Biotech Is Place to Be for Top Salaries
By Patrick Thomas
In biotechnology, the rank and file are well-to-do.
Many of the highest-paying employers in the health-care sector -- and the entire S&P 500 -- were biotech companies, according to an analysis by The Wall Street Journal of annual disclosures for hundreds of big U.S. companies as provided by MyLogIQ.
New Jersey-based Celgene Corp., which sells a treatment of multiple myeloma, had the highest-paid median employee in the sector and S&P 500 at $263,237. Celgene was followed by Boston-based Vertex Pharmaceuticals Inc., which makes treatments for cystic fibrosis and infectious diseases, paying its typical worker $232,178.
Biotech firms typically have smaller employee populations and rely on skilled medical and scientific researchers.
Vertex has roughly 2,300 employees, most of which are based in the U.S., and Celgene has about 7,000 workers. Vertex declined to comment beyond its proxy. Celgene didn't respond to requests for comment.
The Wilmington, Del., drugmaker Incyte Corp., which has about 1,400 employees, said its median worker made $228,006. An Incyte spokeswoman said most of its employees work in research and development. The company doesn't have any manufacturing employees, who tend to have lower salaries, she said.
Incyte's median employee has a bachelor's degree and more than three years of experience, the spokeswoman said. The employee's compensation is made up of salary, yearly bonus, stock awards and benefits, she said.
Gilead Sciences Inc., which had one of the largest employee populations of the highest-paying biotech firms, with 10,500 workers, reported that its median employee was paid $163,963. Gilead Sciences declined to comment.
Health-care equipment and services companies typically had lower-paid median workers compared with their biotech peers. CVS Health Corp., which sells health insurance and medical software in addition to operating its pharmacy chain, had one of the lowest-paid median workers, at $35,529. A spokesman for the company said unlike health-care companies that report a higher median compensation, CVS operates a large retail business that employs many part-time, temporary and seasonal workers.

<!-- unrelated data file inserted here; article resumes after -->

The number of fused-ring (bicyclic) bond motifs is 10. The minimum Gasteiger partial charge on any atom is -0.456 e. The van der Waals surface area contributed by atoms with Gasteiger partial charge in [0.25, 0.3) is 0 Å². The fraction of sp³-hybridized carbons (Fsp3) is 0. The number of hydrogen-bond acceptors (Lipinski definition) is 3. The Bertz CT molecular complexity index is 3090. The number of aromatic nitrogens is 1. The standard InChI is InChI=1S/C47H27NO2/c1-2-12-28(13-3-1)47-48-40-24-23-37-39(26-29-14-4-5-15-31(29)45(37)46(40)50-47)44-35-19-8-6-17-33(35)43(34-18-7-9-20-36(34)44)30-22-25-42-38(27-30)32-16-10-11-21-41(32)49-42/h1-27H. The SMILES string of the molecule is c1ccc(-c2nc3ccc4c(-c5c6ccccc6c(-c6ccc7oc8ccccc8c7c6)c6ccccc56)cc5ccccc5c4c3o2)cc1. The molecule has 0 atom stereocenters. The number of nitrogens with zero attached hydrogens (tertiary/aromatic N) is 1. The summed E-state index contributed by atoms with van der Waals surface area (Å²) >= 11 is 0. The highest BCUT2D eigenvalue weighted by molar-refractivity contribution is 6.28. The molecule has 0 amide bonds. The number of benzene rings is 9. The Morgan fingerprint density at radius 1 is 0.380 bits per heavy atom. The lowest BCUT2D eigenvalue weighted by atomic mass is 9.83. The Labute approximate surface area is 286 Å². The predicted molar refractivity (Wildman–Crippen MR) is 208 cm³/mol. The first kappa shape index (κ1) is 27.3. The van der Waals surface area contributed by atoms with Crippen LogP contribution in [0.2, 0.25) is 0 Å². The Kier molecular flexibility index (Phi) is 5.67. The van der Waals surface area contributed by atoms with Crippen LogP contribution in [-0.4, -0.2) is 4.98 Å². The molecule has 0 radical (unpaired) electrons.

The company has roughly 230,000 employees and 9,900 retail stores, according to its latest proxy filing.
Other health-care companies with lower-paid median workers typically had more employees based overseas in manufacturing roles.
Medical-device maker Align Technology Inc. had the lowest median pay in the sector at $13,180. While the company has 11,700 employees, only 1,400 are in the U.S., according to its latest proxy filing. The company identified its median employee as an associate engineer in a manufacturing facility in Mexico.
A spokeswoman for Align said 60% of its employees have manufacturing jobs in such lower-wage regions as Latin America and China. She added that the company believes its overall compensation is competitive within each region.
Most publicly traded U.S. firms are disclosing their median employee pay for a second straight year, along with compensation for top executives. Firms must include part-time and temporary workers, but not contractors, and have the option of annualizing pay for some midyear hires and excluding midyear acquisitions.
Companies may exclude up to 5% of their global workforce, but only non-U.S. workers, and may use sampling techniques to identify the median employee.
The Journal analysis, based on data from MyLogIQ for more than 1,300 companies, focused on the health-care sector as defined by S&P Global. The sector includes industry groups encompassing pharmaceutical, biotechnology, life-science and health-care equipment and services companies.
Check out this interactive link for the full ranking of companies or to search for a specific company or industry.
--Theo Francis contributed to this article.
Write to Patrick Thomas at Patrick.Thomas@wsj.com